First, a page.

week 2 lab data group C: WOOL

Group C members: Ann Beimers, Kenton Nagle, Soren Eversoll, Eila Planinc

For this lab we were split into three stations: spinning, carding, and weaving. For each station, I attempted to record as much quantitative data as possible, but mostly ended up with qualitative reflections on what I was observing.


What was the learning curve like?

The learning curve for spinning wool has a very steep on-ramp, but by the end of lab the time it took me to spin wool had exponentially decreased (see figure 2). We figured out that this is the type of process where it is easier to learn through doing, as opposed to learning through teaching.

Most people’s thicknesses of spun yarn were varied. Even though we all got much faster by the end of the lab, no one was really making consistent yarn.


It seems like cotswold wool drafts slightly easier than the jacobs wool because it is silkier. The textures of different wool definitely varied.

Which wool?

It was hard to tell how tightly the white wool is spun or if it is spun correctly because there is no variation in color or pattern. It is very easy to tell with the jacobs because if it is spun correctly there are stripes. Wool in general has such unique textural qualities. Before spinning, it is easily breakable. Once spun, it is very sturdy and you cannot pull it apart.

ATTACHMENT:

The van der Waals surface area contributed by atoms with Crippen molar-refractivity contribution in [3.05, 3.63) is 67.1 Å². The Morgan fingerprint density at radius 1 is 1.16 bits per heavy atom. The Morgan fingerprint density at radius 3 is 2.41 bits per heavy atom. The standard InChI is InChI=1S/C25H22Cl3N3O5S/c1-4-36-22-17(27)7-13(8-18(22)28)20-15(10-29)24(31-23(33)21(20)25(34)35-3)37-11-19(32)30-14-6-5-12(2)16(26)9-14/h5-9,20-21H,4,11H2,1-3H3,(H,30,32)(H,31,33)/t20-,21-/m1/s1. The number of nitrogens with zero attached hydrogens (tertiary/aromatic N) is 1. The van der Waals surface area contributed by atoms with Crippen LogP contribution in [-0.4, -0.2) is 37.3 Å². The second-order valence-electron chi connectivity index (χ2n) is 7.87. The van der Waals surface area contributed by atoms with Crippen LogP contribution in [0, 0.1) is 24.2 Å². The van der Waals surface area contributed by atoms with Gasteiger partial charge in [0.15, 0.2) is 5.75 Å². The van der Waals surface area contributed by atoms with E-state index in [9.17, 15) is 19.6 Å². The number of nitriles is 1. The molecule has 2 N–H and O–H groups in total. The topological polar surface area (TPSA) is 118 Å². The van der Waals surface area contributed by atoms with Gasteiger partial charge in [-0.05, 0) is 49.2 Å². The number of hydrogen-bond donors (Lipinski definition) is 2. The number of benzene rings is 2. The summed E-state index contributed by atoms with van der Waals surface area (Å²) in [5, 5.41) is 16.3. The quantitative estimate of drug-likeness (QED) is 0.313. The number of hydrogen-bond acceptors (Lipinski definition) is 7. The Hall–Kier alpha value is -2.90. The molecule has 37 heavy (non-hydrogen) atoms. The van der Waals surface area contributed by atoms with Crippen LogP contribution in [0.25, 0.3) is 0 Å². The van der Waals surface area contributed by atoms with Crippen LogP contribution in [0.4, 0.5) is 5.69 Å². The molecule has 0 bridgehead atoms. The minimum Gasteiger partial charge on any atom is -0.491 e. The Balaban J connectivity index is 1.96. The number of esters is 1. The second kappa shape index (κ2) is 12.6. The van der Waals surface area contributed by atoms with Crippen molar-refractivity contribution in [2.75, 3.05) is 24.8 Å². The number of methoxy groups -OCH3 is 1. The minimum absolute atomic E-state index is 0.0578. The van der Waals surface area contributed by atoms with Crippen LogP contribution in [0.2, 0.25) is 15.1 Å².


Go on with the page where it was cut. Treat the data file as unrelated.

We found that the carded wool did not resemble the roving we were given, but it was much easier to draft and spin. It was just hard to get consistent thickness because of inconsistencies in carding and length.

This station was the most physically tiring, so we doubt that any children were historically participating in this part of the process.

I personally felt like it was much more satisfying to spin wool that I had carded, because it felt like I was following the true cycle of the process.


We found that weaving had a pretty easy learning curve, but it seems like it would take a lot of practice and patience to be able to make intricate designs. Also, the loom is easy to use but it is hard to use quickly. Being able to thread the leader very quickly and efficiently seems like something that would take a long time to do.

After pushing the yarn through the loom, the evenness of the end product depended a lot on where you started tamping the thread down. If you started in the middle of the semicircle, the thread would be clunky and uneven. Starting and one end or the other will ensure an even thread.


The weight of each roving was slightly different:

Figure 1.

How much time did it take to spin one roving? (for me personally)

Beginning of lab45m-1hr
End of lab15-20m
Next day10-15m
Figure 2.
My yarn at the end of the lab

How efficient was I at spinning?

My spun yarn at end of lab41g
The shawl Alejandra brought269g
Figure 3.

Based on this figure, I spun about 15% of the yarn needed for a shawl (by weight) in 3 hours. At that rate, it would take about 21 hours to spin yarn for an entire shawl.

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